I'd love it if the most powerful environmentalists got their heads together and agreed that, while maintaining their many varied good programs, they were going to collaborate on the one message, a simple message, that would best best serve the earth's environment. I don't know if it would target hydrocarbons, or habits of consumption, or what, but I do know it would help if every person in the industrialized world internalized some message like "Let's keep it safe for our grandkids: Stop polluting now." Put up billboards with a picture of a cute infant/toddler holding the earth in his or her hands and smiling. Run simple, warm television ads featuring respected, politics-neutral notables saying what they're personally doing to reduce their output of pollution. Hit every branch of the media in every country. Say it over and over.

Above all, give people something simple they can do right now with minimal pain to address the high-leverage problem. I'm busy and I'm weak-willed--make it easy for me, much less the folks who drive Excursions.

Commonplace: Napoleon

"Nothing is more difficult, and therefore more precious, than to be able to decide."
—Napoleon Bonaparte

Environmentalism and the poor.

This article is part of a series from Grist on poverty and the environment. Well worth reading, both for its historical perspective and its view of what should be done today.

Caste from the Past
The environmental movement has achieved great things. Without John Muir or David Brower, there would be fewer national parks and wilderness areas. [...] These and other activists deserve the hero label -- but we also need to expand our notion of what constitutes nature and who speaks on its behalf. Unless environmentalists take a full reckoning of their past to find other voices to remember and celebrate, the movement may grow ever more narrow and irrelevant. Maybe, just maybe, it's time to find some new heroes.
In my view, it is essential that environmentalists demonstrate to everyone that environmentalism isn't a fringe avocation, but a way of thinking about the world that benefits everyone. It's going to require better work than we've done so far.

Disposing of Styrofoam.

Thanks to our friends from the bacterial world, there is hope for recycling the squillions of tons of used polystyrene foam (a.k.a. Styrofoam, which is a trademark) that we use.

Solving the Styrofoam Situation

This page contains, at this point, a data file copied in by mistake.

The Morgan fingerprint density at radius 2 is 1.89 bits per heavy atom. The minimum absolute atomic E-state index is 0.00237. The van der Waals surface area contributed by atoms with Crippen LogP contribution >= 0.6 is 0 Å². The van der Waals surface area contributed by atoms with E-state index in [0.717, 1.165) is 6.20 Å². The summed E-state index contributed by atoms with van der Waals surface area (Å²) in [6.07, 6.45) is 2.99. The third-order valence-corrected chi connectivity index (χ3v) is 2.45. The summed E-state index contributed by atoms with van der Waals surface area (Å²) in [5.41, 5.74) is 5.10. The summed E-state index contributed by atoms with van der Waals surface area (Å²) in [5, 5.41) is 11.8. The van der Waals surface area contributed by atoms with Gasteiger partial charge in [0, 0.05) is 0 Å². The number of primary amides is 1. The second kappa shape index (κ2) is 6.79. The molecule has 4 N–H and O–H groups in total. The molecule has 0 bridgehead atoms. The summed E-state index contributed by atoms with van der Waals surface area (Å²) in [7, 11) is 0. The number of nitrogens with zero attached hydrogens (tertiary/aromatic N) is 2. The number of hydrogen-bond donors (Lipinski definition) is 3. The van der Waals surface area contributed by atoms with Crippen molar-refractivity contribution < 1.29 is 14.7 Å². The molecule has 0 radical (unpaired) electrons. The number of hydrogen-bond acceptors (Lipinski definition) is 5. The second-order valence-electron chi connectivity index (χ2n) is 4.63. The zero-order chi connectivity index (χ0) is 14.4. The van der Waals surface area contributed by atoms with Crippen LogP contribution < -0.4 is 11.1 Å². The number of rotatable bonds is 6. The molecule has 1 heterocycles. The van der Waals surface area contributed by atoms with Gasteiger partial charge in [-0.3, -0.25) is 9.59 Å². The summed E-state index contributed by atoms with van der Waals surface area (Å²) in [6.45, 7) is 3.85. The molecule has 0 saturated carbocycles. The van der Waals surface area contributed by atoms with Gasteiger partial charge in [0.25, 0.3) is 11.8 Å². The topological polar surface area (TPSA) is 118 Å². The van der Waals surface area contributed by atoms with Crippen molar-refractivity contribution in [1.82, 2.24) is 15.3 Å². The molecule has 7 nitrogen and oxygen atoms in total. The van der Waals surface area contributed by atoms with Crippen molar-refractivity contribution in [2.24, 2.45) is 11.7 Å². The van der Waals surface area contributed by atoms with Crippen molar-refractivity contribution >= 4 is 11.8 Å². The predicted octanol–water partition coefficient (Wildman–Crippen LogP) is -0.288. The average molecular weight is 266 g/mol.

This article is from Seed, which I've been reading more of lately and quite enjoying.

Clutter = procrastination = lies.

The formula above might not be true for everybody. That's fine. I've come to believe it's true for me.

I'm hardly the first to make the connection between clutter and procrastination. "The Feng Shui of Procrastination" makes the point nicely: "Clutter is delayed decisions. It's procrastination. It's stress." All so very true, even though I'm not a big believer in Feng Shui. For me the most important sentence in the article is this: "Procrastination puts you out of integrity with yourself."

"Integral" means that all the parts agree with one another. Clutter keeps you from being that. It means you're lying to yourself about who you are and what you want to be. It means that you have one idea about where you're going or what your life ideally means . . . but they you do something very different. You surround yourself in cruft to give yourself an excuse for not living the bold life you dreamed for yourself.

That's all projection, of course; for "you," read "I" and you'll understand where I'm coming from. I have made so many agreements with myself about how I wanted things to be, but then allowed myself to get caught in the tidal flow of stuff, cruft, junk, and flotsam that life inevitably brings our way. The flow may be inevitable, but (a) we don't have to encourage it by following procrastination-friendly habits, and (b) we don't have to accept that clutter and procrastination themselves are inevitable. They're not.

Mind you, procrastination has complex psychological bases. For more on that, check out this useful article from Psychology Today: "Procrastination: Ten Things To Know". Read the whole thing, but for the moment focus on this:
Procrastinators tell lies to themselves. Such as, "I'll feel more like doing this tomorrow." Or "I work best under pressure." But in fact they do not get the urge the next day or work best under pressure. In addition, they protect their sense of self by saying "this isn't important." Another big lie procrastinators indulge is that time pressure makes them more creative. Unfortunately they do not turn out to be more creative; they only feel that way. They squander their resources.
This is where my simplified formula comes from. Clutter is the physical manifestation of procrastination. Clutter is outright proof of our indulgence in the fantasy that there will be time to work on Thing X later, and that there isn't even time now to put Thing X in the rightful place for things waiting to be worked on. Clutter is an abdication of responsibility.